As it relates to the car crash incident, I don't know how much of this was an act of will-power, an effort to struggle against what I *wanted* to do in order to act in a fashion that ran counter to my desires. In all likelihood, I probably would have done exactly what I did, which was to stay close to you, but I was on sort of an "auto-pilot" at that moment. I think I was physically stunned by the accident. I understood completely what had happened, but I wasn't thinking in a larger framework of what I *could* do at that moment Like I said, even Pearl [my foster dog; she was on my lap at the time of the accident] dropped off of my radar for a time. She was yapping for a few minutes when she was first shaken up [she had slid off my lap and bounced forcefully against the dashboard], so I calmed her while I was trying to keep your head up and to get you talking and responding (which you didn't for several minutes). [This is a story unto itself, by the way. Her subsequent memory problems were an interesting study as well.]
I think you might draw a parallel between this and maternal instinct. My dad likes to relate the story of how when he and my mom brought me home from the hospital, her maternal instincts just "kicked in." I forget exactly what it was that she was doing, maybe bathing me or something like that (probably not since we're talking about my first day home), and my dad was astounded how how she seemed to know exactly what she was doing. He said, "Where did you learn to do that?" She replied, kind of surprised herself now that she thought about it, "I just knew what to do."
Certain innate patterns of behavior express themselves only at the most opportune moments, and we don't always know we have them in our repertoire. The most frequently-cited example of this is when a mother lifts a car to save her children. I don't know how often this ever occurs in actuality, but it is almost certainly a real manifestation of this phenomenon. More important than the physical feat, astounding as it is, is the fact that mothers attempt this *first* before engaging in any other behavior. From an evolutionary perspective, this is a good way to select for this trait. Those offspring that were saved from death beneath that car/rockslide/mammoth carcass just happened to be carrying a set of those genes that set the stage for Mom's heroism.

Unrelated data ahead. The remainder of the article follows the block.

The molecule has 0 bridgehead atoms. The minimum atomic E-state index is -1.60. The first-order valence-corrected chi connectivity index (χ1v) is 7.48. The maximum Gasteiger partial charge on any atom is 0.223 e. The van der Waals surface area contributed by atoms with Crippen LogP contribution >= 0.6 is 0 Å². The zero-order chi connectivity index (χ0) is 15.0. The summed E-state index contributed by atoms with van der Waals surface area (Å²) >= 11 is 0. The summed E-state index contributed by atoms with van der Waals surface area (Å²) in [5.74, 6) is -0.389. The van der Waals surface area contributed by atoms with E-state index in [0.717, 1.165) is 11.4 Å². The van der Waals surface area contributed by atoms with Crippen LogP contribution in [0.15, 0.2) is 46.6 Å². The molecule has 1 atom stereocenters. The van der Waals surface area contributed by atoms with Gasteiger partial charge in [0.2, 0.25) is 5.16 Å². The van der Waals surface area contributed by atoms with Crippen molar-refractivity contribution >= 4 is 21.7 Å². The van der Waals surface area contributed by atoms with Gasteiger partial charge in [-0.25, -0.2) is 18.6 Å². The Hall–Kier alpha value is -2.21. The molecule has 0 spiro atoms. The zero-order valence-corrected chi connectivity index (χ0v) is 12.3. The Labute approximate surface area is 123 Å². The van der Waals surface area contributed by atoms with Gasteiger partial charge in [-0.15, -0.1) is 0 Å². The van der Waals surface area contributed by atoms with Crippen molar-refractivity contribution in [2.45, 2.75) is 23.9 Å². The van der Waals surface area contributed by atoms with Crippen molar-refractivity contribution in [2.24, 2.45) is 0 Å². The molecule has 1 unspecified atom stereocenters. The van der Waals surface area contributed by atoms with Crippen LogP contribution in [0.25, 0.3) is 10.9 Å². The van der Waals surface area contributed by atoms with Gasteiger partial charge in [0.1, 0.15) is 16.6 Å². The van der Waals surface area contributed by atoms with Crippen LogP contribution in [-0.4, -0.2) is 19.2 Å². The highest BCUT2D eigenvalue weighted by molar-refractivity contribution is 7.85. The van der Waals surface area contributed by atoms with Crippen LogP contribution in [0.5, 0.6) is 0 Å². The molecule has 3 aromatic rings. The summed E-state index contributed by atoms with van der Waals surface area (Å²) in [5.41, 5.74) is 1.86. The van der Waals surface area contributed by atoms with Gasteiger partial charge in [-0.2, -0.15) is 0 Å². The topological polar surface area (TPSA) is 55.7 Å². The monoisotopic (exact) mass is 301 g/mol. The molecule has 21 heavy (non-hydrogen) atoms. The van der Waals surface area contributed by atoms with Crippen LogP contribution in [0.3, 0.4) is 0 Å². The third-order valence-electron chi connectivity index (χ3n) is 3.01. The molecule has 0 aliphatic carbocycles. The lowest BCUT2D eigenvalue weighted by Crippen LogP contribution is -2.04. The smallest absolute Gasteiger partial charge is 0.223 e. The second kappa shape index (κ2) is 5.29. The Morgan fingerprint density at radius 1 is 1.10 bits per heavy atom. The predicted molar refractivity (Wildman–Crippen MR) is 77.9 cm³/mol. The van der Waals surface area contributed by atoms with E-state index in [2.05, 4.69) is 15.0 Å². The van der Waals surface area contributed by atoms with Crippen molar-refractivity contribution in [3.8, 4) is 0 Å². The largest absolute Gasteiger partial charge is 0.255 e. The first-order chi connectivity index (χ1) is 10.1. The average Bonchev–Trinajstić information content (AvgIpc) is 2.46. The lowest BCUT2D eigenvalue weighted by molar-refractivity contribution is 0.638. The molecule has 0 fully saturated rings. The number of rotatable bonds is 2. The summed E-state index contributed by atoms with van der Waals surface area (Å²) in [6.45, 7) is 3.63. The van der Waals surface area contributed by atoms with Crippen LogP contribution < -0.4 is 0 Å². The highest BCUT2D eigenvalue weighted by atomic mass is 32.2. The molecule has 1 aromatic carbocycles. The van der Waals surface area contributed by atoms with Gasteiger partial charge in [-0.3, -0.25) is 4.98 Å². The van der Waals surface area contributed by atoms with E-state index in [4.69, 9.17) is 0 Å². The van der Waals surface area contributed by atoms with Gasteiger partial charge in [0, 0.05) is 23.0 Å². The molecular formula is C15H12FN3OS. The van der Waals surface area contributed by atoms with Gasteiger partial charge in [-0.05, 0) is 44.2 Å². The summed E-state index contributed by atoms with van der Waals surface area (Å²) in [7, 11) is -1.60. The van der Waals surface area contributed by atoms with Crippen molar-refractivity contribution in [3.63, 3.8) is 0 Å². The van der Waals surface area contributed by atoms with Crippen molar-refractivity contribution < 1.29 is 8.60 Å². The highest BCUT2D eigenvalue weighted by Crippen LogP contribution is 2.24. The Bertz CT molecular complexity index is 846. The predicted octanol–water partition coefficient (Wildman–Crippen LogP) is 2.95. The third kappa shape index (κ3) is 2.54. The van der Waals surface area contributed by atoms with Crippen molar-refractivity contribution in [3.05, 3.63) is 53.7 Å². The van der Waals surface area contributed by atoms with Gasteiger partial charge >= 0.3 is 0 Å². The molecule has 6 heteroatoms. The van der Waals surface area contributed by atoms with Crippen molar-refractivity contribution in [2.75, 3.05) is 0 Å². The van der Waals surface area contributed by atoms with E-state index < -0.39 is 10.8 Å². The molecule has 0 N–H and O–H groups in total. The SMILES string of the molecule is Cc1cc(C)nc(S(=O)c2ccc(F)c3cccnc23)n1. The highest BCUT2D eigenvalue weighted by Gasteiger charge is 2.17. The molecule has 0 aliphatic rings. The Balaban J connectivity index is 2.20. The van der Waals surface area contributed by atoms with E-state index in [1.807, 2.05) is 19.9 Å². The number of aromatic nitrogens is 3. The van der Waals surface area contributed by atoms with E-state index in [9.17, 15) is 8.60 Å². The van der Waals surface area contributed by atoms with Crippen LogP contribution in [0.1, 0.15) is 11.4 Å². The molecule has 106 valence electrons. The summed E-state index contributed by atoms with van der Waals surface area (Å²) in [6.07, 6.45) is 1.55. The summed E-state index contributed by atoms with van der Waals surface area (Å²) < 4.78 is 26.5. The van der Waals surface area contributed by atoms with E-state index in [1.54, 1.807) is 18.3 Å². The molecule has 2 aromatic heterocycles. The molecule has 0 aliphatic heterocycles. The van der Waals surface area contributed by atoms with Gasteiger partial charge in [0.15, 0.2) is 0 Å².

I frequently read people talking in the aftermath of the creation or discovery of long-lived strains of C. elegans as though it was such a shock to find that aging and mortality were encoded genetically (as opposed to being predominantly under the influence of the environment). However, I recently read an interesting example of longevity being preferentially selected for (or against) that, in hindsight at least, indicates we should have come to this conclusion much earlier.
Insects have two opposing different strategies for avoiding being eaten. Camouflage prevents them from being spotted to being with. Alternatively, bright coloration coupled with toxic or at least foul-tasting chemicals dissuades predators from pursuing that species. Interestingly, those species who employ the camouflage strategy tend not to live very long past their reproductive utility. By dying off, their deception is less likely to be uncovered, thus subsequent generations benefit from their absence. Conversely, brightly color insects do better to make themselves widely-known. The more of them who make their presence felt (or tasted!), the fewer the predators who will chance feasting on their species. Thus, these insects tend to live well past their reproductive prime.

Subcortical and/or evolution
It's funny how alcohol simultaneously removes both inhibitions and the ability to act in the absence of inhibitions. I guess that's a consequence of evolution. Those who were capable of acting on their stupidity may very well have selected themselves out of the gene pool.

Copyright Alexplorer.